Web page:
Arkadi Monastery – Moní Arkadíou - Μονή Αρκαδίου
The monastery is 23 km inland from Rethymnon town, set amongst rolling hills and gorges. Buses travel daily between Rethymnon town and the monastery.
To drive to this inspirational place, take the national highway east of Rethymnon for 5 km, then turn off inland and pass through the villages of Adele and Kiriana. The monastery is set strategically at the top of the small Arkádi gorge near the village of Amnatos.
The original monastery and large grounds was built in the 16th century. The location, grounds and architecture alone make this a very enjoyable visit.
This monastery played an important part in Cretan history during the rebellion against Turkish domination of the island. In 1866, the monastery came to the notice of the Turkish Pasha as many rebels were sheltering there and in the hills nearby. Hence the monastery became a symbol of insurrection and freedom fighting, and a safe haven for Cretans fleeing the Turks.
So the Turkish force of 1500 attacked the 950 or so men, women and children who were sheltering in the grounds. When the attack became successful and things looked grim for the rebels, the Abbott gave the order, as planned, to blow up the gunpowder stores and kill the rebels, women and children rather than fall into the hands of the Turks.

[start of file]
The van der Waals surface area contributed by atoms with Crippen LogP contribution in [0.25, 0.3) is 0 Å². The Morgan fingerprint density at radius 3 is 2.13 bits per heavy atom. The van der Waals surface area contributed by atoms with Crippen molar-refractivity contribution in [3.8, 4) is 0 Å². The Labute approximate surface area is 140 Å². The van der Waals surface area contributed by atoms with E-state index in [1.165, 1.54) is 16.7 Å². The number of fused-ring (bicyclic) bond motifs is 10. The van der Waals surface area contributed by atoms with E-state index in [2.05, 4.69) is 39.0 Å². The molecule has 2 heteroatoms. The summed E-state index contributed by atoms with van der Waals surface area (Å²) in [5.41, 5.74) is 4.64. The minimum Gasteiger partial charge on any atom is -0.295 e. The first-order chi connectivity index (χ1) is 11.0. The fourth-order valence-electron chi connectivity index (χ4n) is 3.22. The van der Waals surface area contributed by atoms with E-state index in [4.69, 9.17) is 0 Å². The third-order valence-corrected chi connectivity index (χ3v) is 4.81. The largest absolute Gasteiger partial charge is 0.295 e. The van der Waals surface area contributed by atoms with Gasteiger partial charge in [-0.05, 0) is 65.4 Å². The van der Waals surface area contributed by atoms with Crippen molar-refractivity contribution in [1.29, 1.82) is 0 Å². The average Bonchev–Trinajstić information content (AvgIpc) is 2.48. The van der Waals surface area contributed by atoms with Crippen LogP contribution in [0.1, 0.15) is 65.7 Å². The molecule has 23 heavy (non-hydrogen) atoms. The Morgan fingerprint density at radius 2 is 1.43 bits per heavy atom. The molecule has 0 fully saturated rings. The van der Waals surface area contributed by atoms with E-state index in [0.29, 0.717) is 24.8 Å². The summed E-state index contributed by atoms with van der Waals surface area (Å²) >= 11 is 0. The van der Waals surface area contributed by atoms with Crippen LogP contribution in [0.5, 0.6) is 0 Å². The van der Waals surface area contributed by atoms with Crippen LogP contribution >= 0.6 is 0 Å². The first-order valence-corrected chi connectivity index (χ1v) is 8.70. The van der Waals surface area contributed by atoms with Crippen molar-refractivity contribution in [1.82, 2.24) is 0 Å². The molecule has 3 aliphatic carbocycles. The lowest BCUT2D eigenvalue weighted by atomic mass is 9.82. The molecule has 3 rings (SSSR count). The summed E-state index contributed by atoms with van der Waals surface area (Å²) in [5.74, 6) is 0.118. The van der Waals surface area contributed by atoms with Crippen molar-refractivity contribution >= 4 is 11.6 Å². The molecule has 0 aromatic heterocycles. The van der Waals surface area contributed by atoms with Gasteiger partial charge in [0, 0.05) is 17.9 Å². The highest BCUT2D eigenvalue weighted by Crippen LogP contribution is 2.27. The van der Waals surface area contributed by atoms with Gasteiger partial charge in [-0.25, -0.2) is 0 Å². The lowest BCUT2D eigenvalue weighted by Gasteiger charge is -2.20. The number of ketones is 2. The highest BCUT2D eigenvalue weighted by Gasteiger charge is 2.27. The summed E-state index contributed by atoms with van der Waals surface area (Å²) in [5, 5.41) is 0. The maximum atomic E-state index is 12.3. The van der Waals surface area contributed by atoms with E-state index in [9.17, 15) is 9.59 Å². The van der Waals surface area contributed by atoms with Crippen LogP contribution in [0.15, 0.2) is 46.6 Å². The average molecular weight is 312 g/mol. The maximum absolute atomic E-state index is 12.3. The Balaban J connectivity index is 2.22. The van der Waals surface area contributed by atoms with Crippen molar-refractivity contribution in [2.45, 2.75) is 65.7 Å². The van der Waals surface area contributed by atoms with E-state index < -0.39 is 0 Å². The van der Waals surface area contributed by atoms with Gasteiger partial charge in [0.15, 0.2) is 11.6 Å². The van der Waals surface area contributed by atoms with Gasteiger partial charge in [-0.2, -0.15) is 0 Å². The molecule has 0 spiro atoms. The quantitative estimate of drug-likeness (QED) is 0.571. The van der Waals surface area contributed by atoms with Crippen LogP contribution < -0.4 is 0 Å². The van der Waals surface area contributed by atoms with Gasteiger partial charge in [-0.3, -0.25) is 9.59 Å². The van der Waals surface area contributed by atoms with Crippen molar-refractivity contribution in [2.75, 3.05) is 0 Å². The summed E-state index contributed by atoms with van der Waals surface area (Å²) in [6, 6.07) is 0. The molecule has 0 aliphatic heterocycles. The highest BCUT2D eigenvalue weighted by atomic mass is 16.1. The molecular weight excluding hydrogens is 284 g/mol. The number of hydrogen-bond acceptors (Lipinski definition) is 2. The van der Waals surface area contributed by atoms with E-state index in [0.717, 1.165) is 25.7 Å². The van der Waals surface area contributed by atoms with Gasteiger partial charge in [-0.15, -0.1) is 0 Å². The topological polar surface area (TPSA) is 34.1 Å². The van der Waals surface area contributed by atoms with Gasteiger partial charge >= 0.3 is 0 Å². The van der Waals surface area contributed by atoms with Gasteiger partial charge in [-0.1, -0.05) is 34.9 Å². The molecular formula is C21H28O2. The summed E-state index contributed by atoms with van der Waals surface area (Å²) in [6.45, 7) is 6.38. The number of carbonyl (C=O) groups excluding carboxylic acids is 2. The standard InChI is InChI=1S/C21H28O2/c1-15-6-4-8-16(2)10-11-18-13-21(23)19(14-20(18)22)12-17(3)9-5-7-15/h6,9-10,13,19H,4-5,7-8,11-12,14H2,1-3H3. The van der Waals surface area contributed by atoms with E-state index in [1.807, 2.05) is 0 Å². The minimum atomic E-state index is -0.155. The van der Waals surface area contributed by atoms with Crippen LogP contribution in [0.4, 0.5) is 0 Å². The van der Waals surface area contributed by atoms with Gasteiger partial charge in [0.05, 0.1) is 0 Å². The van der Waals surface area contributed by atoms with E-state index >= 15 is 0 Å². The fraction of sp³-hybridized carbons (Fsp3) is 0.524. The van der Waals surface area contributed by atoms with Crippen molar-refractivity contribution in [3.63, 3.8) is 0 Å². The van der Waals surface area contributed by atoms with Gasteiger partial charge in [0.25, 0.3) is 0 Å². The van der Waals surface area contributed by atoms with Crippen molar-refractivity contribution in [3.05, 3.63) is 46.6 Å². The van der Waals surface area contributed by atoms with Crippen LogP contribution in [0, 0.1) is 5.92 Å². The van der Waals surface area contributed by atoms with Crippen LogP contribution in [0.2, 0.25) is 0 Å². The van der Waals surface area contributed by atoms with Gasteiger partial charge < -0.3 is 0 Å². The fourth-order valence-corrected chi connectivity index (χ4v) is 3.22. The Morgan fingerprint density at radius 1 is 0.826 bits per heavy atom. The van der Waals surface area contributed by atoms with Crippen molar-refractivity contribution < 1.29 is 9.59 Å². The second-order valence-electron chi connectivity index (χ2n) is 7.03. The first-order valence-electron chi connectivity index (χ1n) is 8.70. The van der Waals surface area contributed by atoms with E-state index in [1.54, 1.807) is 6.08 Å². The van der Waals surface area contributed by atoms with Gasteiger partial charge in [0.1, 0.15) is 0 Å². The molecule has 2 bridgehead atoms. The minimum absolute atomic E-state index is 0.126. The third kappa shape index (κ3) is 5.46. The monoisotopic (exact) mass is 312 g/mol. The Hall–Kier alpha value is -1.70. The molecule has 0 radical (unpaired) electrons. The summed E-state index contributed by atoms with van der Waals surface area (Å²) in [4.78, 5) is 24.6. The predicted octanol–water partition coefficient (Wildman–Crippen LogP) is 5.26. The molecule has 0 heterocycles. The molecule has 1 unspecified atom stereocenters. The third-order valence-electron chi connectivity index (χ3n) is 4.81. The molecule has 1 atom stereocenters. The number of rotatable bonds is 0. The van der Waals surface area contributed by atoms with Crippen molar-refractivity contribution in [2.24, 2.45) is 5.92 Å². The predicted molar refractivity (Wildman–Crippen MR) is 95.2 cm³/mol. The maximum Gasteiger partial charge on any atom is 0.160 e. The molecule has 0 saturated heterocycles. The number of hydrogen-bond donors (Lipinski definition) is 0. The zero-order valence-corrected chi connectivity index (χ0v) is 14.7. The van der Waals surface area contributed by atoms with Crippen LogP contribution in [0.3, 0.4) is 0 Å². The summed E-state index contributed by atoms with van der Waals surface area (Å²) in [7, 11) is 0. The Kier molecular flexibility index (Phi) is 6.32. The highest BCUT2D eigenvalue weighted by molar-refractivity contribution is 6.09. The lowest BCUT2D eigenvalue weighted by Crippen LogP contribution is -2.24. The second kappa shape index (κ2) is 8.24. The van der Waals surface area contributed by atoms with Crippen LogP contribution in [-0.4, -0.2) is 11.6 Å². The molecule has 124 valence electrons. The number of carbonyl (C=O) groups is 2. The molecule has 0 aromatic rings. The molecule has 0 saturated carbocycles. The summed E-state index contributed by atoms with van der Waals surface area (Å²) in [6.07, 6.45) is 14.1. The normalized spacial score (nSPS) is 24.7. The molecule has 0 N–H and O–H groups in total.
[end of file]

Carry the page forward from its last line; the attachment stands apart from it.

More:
This is indeed what happened, and so many proud Cretans died that day, 9th November 1866. The news of the rebels actions swept across Europe at that time and lead to further support for Greek independence.
The façade of the church has been rebuilt in a breathtaking Venetian style, the interior church dates from 1587. There is a museum within the grounds of the monastery, which tells the story of the 1866 uprising. Here is kept the official banner of the rebellion, vestments and relics of the monastery. The monastery still functions as a religious centre.
Today, a visit to the monastery and grounds is an inspiring reminder of our modern freedoms, and a chance for a deeper insight into the Cretan spirit.
There is a café and gift shop outside the monastery, where you can find local honey, raki and handcrafts. Close by are the villages of Margarites, Pikris and Kapsaliana, where descendants of the rebels can tell you the story of the holocaust.
Many thanks to Nikos for this beautiful atmospheric photograph of the church of the monastery (above).
Some beautiful images of the monastery below: